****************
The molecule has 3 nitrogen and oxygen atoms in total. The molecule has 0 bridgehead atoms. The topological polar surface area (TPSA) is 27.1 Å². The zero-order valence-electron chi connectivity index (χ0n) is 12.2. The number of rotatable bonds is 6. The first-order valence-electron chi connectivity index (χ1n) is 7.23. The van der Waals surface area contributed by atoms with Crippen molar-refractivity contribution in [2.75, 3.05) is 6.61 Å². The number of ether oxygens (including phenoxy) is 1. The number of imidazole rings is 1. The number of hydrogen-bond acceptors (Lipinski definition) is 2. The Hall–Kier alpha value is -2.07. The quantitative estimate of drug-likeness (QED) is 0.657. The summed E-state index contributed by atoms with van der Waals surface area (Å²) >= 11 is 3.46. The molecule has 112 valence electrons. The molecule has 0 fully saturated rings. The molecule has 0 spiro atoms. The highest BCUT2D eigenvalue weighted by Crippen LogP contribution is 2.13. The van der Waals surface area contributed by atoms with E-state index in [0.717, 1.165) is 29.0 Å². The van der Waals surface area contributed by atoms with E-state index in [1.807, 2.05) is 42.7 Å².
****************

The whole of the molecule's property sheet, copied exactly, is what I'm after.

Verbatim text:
The molecule has 3 nitrogen and oxygen atoms in total. The molecule has 0 bridgehead atoms. The topological polar surface area (TPSA) is 27.1 Å². The zero-order valence-electron chi connectivity index (χ0n) is 12.2. The number of rotatable bonds is 6. The first-order valence-electron chi connectivity index (χ1n) is 7.23. The van der Waals surface area contributed by atoms with Crippen molar-refractivity contribution in [2.75, 3.05) is 6.61 Å². The number of ether oxygens (including phenoxy) is 1. The number of imidazole rings is 1. The number of hydrogen-bond acceptors (Lipinski definition) is 2. The Hall–Kier alpha value is -2.07. The quantitative estimate of drug-likeness (QED) is 0.657. The summed E-state index contributed by atoms with van der Waals surface area (Å²) >= 11 is 3.46. The molecule has 112 valence electrons. The molecule has 0 fully saturated rings. The molecule has 0 spiro atoms. The highest BCUT2D eigenvalue weighted by Crippen LogP contribution is 2.13. The van der Waals surface area contributed by atoms with E-state index in [0.717, 1.165) is 29.0 Å². The van der Waals surface area contributed by atoms with E-state index in [1.807, 2.05) is 42.7 Å².